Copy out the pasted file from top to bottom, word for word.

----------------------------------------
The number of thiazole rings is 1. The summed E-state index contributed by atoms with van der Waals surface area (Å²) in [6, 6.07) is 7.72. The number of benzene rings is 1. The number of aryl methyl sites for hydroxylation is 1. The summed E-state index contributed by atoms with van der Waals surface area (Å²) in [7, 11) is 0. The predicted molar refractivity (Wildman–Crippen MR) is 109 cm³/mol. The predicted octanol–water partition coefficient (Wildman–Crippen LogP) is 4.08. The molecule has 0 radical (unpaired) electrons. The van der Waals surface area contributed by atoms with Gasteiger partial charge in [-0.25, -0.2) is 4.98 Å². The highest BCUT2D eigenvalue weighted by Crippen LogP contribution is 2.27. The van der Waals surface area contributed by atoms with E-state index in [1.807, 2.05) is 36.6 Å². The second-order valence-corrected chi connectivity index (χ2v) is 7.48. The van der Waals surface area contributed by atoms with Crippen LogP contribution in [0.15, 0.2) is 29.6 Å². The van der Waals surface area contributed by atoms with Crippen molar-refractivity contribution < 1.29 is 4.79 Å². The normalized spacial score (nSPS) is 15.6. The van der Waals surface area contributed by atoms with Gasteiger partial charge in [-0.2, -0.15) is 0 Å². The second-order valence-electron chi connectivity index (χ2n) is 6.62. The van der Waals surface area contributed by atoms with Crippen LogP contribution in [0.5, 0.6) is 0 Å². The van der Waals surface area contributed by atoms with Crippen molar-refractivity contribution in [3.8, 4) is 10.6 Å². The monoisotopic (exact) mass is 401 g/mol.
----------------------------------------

The number of thiazole rings is 1. The summed E-state index contributed by atoms with van der Waals surface area (Å²) in [6, 6.07) is 7.72. The number of benzene rings is 1. The number of aryl methyl sites for hydroxylation is 1. The summed E-state index contributed by atoms with van der Waals surface area (Å²) in [7, 11) is 0. The predicted molar refractivity (Wildman–Crippen MR) is 109 cm³/mol. The predicted octanol–water partition coefficient (Wildman–Crippen LogP) is 4.08. The molecule has 0 radical (unpaired) electrons. The van der Waals surface area contributed by atoms with Gasteiger partial charge in [-0.25, -0.2) is 4.98 Å². The highest BCUT2D eigenvalue weighted by Crippen LogP contribution is 2.27. The van der Waals surface area contributed by atoms with E-state index in [1.807, 2.05) is 36.6 Å². The second-order valence-corrected chi connectivity index (χ2v) is 7.48. The van der Waals surface area contributed by atoms with Crippen LogP contribution in [0.15, 0.2) is 29.6 Å². The van der Waals surface area contributed by atoms with Crippen molar-refractivity contribution < 1.29 is 4.79 Å². The normalized spacial score (nSPS) is 15.6. The van der Waals surface area contributed by atoms with Gasteiger partial charge in [-0.2, -0.15) is 0 Å². The second-order valence-electron chi connectivity index (χ2n) is 6.62. The van der Waals surface area contributed by atoms with Crippen LogP contribution in [0.5, 0.6) is 0 Å². The van der Waals surface area contributed by atoms with Crippen molar-refractivity contribution in [3.8, 4) is 10.6 Å². The monoisotopic (exact) mass is 401 g/mol.